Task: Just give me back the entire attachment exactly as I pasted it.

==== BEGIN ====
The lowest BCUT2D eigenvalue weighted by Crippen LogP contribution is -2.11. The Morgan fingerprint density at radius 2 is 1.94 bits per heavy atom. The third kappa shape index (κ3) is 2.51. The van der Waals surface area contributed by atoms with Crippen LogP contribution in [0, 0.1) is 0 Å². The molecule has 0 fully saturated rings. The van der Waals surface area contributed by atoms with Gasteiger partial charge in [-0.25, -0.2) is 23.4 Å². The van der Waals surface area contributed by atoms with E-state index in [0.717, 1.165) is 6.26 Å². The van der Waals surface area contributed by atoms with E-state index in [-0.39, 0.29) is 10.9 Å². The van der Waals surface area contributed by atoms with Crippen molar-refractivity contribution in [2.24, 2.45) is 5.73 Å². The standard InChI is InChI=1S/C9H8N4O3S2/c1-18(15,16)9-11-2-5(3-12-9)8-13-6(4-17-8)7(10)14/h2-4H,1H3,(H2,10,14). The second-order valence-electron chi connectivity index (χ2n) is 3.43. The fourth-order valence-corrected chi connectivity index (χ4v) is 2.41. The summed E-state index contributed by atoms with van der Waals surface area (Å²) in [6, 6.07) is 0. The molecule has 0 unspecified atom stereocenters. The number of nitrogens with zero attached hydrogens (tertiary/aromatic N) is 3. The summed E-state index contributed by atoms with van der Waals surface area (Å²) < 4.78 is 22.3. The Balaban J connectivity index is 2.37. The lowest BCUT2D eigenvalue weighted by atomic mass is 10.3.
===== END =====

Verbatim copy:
The lowest BCUT2D eigenvalue weighted by Crippen LogP contribution is -2.11. The Morgan fingerprint density at radius 2 is 1.94 bits per heavy atom. The third kappa shape index (κ3) is 2.51. The van der Waals surface area contributed by atoms with Crippen LogP contribution in [0, 0.1) is 0 Å². The molecule has 0 fully saturated rings. The van der Waals surface area contributed by atoms with Gasteiger partial charge in [-0.25, -0.2) is 23.4 Å². The van der Waals surface area contributed by atoms with E-state index in [0.717, 1.165) is 6.26 Å². The van der Waals surface area contributed by atoms with E-state index in [-0.39, 0.29) is 10.9 Å². The van der Waals surface area contributed by atoms with Crippen molar-refractivity contribution in [2.24, 2.45) is 5.73 Å². The standard InChI is InChI=1S/C9H8N4O3S2/c1-18(15,16)9-11-2-5(3-12-9)8-13-6(4-17-8)7(10)14/h2-4H,1H3,(H2,10,14). The second-order valence-electron chi connectivity index (χ2n) is 3.43. The fourth-order valence-corrected chi connectivity index (χ4v) is 2.41. The summed E-state index contributed by atoms with van der Waals surface area (Å²) in [6, 6.07) is 0. The molecule has 0 unspecified atom stereocenters. The number of nitrogens with zero attached hydrogens (tertiary/aromatic N) is 3. The summed E-state index contributed by atoms with van der Waals surface area (Å²) < 4.78 is 22.3. The Balaban J connectivity index is 2.37. The lowest BCUT2D eigenvalue weighted by atomic mass is 10.3.